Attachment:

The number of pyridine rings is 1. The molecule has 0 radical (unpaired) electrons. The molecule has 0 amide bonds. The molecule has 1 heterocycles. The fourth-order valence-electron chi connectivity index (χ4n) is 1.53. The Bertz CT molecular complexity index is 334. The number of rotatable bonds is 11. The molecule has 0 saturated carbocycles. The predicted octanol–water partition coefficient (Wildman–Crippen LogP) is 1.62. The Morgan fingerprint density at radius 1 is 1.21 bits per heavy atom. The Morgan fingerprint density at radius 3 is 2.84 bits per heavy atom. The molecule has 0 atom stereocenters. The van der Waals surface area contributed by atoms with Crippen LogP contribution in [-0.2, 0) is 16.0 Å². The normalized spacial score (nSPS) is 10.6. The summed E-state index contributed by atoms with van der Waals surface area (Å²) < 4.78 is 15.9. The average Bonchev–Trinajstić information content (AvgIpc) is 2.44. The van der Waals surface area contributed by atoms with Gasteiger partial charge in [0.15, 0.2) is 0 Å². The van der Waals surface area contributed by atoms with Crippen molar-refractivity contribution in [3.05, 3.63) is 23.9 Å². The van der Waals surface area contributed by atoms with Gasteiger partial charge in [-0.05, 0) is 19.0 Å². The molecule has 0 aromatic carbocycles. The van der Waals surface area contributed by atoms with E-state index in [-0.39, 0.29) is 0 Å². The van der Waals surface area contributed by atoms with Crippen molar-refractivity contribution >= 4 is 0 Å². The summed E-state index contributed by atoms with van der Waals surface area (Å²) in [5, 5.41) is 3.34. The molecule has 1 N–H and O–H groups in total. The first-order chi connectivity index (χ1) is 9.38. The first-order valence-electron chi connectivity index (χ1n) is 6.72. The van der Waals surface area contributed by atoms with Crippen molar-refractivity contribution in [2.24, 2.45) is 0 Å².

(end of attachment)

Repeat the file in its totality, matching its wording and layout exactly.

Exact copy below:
The number of pyridine rings is 1. The molecule has 0 radical (unpaired) electrons. The molecule has 0 amide bonds. The molecule has 1 heterocycles. The fourth-order valence-electron chi connectivity index (χ4n) is 1.53. The Bertz CT molecular complexity index is 334. The number of rotatable bonds is 11. The molecule has 0 saturated carbocycles. The predicted octanol–water partition coefficient (Wildman–Crippen LogP) is 1.62. The Morgan fingerprint density at radius 1 is 1.21 bits per heavy atom. The Morgan fingerprint density at radius 3 is 2.84 bits per heavy atom. The molecule has 0 atom stereocenters. The van der Waals surface area contributed by atoms with Crippen LogP contribution in [-0.2, 0) is 16.0 Å². The normalized spacial score (nSPS) is 10.6. The summed E-state index contributed by atoms with van der Waals surface area (Å²) < 4.78 is 15.9. The average Bonchev–Trinajstić information content (AvgIpc) is 2.44. The van der Waals surface area contributed by atoms with Gasteiger partial charge in [0.15, 0.2) is 0 Å². The van der Waals surface area contributed by atoms with Crippen molar-refractivity contribution in [3.05, 3.63) is 23.9 Å². The van der Waals surface area contributed by atoms with Gasteiger partial charge in [-0.05, 0) is 19.0 Å². The molecule has 0 aromatic carbocycles. The van der Waals surface area contributed by atoms with E-state index in [-0.39, 0.29) is 0 Å². The van der Waals surface area contributed by atoms with Crippen molar-refractivity contribution >= 4 is 0 Å². The summed E-state index contributed by atoms with van der Waals surface area (Å²) in [5, 5.41) is 3.34. The molecule has 1 N–H and O–H groups in total. The first-order chi connectivity index (χ1) is 9.38. The first-order valence-electron chi connectivity index (χ1n) is 6.72. The van der Waals surface area contributed by atoms with Crippen molar-refractivity contribution in [2.24, 2.45) is 0 Å².